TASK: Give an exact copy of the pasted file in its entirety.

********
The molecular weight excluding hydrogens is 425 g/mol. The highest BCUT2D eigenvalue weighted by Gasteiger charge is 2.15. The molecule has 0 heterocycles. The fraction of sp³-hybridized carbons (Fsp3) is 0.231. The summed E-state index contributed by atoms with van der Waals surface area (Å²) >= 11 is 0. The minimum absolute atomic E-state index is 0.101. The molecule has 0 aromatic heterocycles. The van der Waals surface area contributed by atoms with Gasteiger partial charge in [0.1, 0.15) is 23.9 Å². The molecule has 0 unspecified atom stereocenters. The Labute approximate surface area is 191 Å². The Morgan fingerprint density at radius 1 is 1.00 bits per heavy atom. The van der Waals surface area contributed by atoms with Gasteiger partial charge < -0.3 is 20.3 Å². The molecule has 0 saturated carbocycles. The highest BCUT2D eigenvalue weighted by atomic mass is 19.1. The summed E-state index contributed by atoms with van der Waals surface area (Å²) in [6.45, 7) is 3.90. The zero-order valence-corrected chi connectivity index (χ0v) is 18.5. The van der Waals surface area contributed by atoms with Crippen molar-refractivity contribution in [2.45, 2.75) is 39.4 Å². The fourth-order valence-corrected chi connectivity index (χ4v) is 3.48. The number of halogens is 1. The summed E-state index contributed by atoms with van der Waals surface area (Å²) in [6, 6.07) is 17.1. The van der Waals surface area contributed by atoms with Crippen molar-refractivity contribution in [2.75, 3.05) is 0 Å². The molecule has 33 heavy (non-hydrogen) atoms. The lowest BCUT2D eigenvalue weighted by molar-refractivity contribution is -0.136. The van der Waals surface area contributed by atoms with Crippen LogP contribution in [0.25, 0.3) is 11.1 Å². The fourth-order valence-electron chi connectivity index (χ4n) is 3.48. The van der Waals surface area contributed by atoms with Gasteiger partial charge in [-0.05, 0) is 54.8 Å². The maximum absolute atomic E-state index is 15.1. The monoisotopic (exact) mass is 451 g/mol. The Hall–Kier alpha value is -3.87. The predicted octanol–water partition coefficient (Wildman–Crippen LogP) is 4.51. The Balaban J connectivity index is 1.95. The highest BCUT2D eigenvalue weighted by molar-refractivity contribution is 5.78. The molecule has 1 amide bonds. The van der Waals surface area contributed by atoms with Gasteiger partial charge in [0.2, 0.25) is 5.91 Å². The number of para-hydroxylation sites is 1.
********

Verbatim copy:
The molecular weight excluding hydrogens is 425 g/mol. The highest BCUT2D eigenvalue weighted by Gasteiger charge is 2.15. The molecule has 0 heterocycles. The fraction of sp³-hybridized carbons (Fsp3) is 0.231. The summed E-state index contributed by atoms with van der Waals surface area (Å²) >= 11 is 0. The minimum absolute atomic E-state index is 0.101. The molecule has 0 aromatic heterocycles. The van der Waals surface area contributed by atoms with Gasteiger partial charge in [0.1, 0.15) is 23.9 Å². The molecule has 0 unspecified atom stereocenters. The Labute approximate surface area is 191 Å². The Morgan fingerprint density at radius 1 is 1.00 bits per heavy atom. The van der Waals surface area contributed by atoms with Gasteiger partial charge < -0.3 is 20.3 Å². The molecule has 0 saturated carbocycles. The highest BCUT2D eigenvalue weighted by atomic mass is 19.1. The summed E-state index contributed by atoms with van der Waals surface area (Å²) in [6.45, 7) is 3.90. The zero-order valence-corrected chi connectivity index (χ0v) is 18.5. The van der Waals surface area contributed by atoms with Crippen molar-refractivity contribution in [2.45, 2.75) is 39.4 Å². The fourth-order valence-corrected chi connectivity index (χ4v) is 3.48. The number of halogens is 1. The summed E-state index contributed by atoms with van der Waals surface area (Å²) in [6, 6.07) is 17.1. The van der Waals surface area contributed by atoms with Crippen molar-refractivity contribution in [2.75, 3.05) is 0 Å². The molecule has 33 heavy (non-hydrogen) atoms. The lowest BCUT2D eigenvalue weighted by molar-refractivity contribution is -0.136. The van der Waals surface area contributed by atoms with Crippen LogP contribution in [0.25, 0.3) is 11.1 Å². The fourth-order valence-electron chi connectivity index (χ4n) is 3.48. The van der Waals surface area contributed by atoms with Gasteiger partial charge in [-0.05, 0) is 54.8 Å². The maximum absolute atomic E-state index is 15.1. The monoisotopic (exact) mass is 451 g/mol. The Hall–Kier alpha value is -3.87. The predicted octanol–water partition coefficient (Wildman–Crippen LogP) is 4.51. The Balaban J connectivity index is 1.95. The highest BCUT2D eigenvalue weighted by molar-refractivity contribution is 5.78. The molecule has 1 amide bonds. The van der Waals surface area contributed by atoms with Gasteiger partial charge in [0.2, 0.25) is 5.91 Å². The number of para-hydroxylation sites is 1.